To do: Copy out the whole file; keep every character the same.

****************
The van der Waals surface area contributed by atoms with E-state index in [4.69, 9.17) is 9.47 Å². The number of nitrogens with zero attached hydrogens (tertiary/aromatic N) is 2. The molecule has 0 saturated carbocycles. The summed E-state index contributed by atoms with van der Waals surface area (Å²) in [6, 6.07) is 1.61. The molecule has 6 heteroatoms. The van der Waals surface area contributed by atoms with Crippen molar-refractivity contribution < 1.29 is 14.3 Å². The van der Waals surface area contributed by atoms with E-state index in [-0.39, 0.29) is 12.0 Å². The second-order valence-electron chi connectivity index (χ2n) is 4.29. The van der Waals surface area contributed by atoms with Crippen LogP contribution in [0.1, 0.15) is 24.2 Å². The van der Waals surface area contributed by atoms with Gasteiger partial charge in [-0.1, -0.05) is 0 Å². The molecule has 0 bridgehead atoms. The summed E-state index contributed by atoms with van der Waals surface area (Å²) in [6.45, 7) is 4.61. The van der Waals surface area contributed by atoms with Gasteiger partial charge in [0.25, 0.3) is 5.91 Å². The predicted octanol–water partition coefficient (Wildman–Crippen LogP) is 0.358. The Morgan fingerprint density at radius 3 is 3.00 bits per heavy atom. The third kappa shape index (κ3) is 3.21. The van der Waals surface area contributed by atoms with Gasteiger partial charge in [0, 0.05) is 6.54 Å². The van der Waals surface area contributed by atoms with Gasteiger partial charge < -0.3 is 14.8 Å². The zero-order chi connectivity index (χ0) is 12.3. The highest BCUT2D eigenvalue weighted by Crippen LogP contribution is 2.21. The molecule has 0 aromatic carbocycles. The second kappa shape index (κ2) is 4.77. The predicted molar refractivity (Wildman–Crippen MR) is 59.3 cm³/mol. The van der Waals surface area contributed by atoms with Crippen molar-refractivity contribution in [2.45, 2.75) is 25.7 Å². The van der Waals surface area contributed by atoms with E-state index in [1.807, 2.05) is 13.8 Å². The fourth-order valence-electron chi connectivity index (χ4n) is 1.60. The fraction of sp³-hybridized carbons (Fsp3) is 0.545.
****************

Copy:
The van der Waals surface area contributed by atoms with E-state index in [4.69, 9.17) is 9.47 Å². The number of nitrogens with zero attached hydrogens (tertiary/aromatic N) is 2. The molecule has 0 saturated carbocycles. The summed E-state index contributed by atoms with van der Waals surface area (Å²) in [6, 6.07) is 1.61. The molecule has 6 heteroatoms. The van der Waals surface area contributed by atoms with Crippen molar-refractivity contribution < 1.29 is 14.3 Å². The van der Waals surface area contributed by atoms with E-state index in [-0.39, 0.29) is 12.0 Å². The second-order valence-electron chi connectivity index (χ2n) is 4.29. The van der Waals surface area contributed by atoms with Crippen LogP contribution in [0.1, 0.15) is 24.2 Å². The van der Waals surface area contributed by atoms with Gasteiger partial charge in [-0.1, -0.05) is 0 Å². The molecule has 0 bridgehead atoms. The summed E-state index contributed by atoms with van der Waals surface area (Å²) in [6.45, 7) is 4.61. The van der Waals surface area contributed by atoms with Gasteiger partial charge in [0.25, 0.3) is 5.91 Å². The predicted octanol–water partition coefficient (Wildman–Crippen LogP) is 0.358. The Morgan fingerprint density at radius 3 is 3.00 bits per heavy atom. The third kappa shape index (κ3) is 3.21. The van der Waals surface area contributed by atoms with Gasteiger partial charge in [0, 0.05) is 6.54 Å². The van der Waals surface area contributed by atoms with Gasteiger partial charge < -0.3 is 14.8 Å². The zero-order chi connectivity index (χ0) is 12.3. The highest BCUT2D eigenvalue weighted by Crippen LogP contribution is 2.21. The molecule has 0 aromatic carbocycles. The second kappa shape index (κ2) is 4.77. The predicted molar refractivity (Wildman–Crippen MR) is 59.3 cm³/mol. The van der Waals surface area contributed by atoms with Crippen molar-refractivity contribution in [2.45, 2.75) is 25.7 Å². The van der Waals surface area contributed by atoms with E-state index in [1.807, 2.05) is 13.8 Å². The fourth-order valence-electron chi connectivity index (χ4n) is 1.60. The fraction of sp³-hybridized carbons (Fsp3) is 0.545.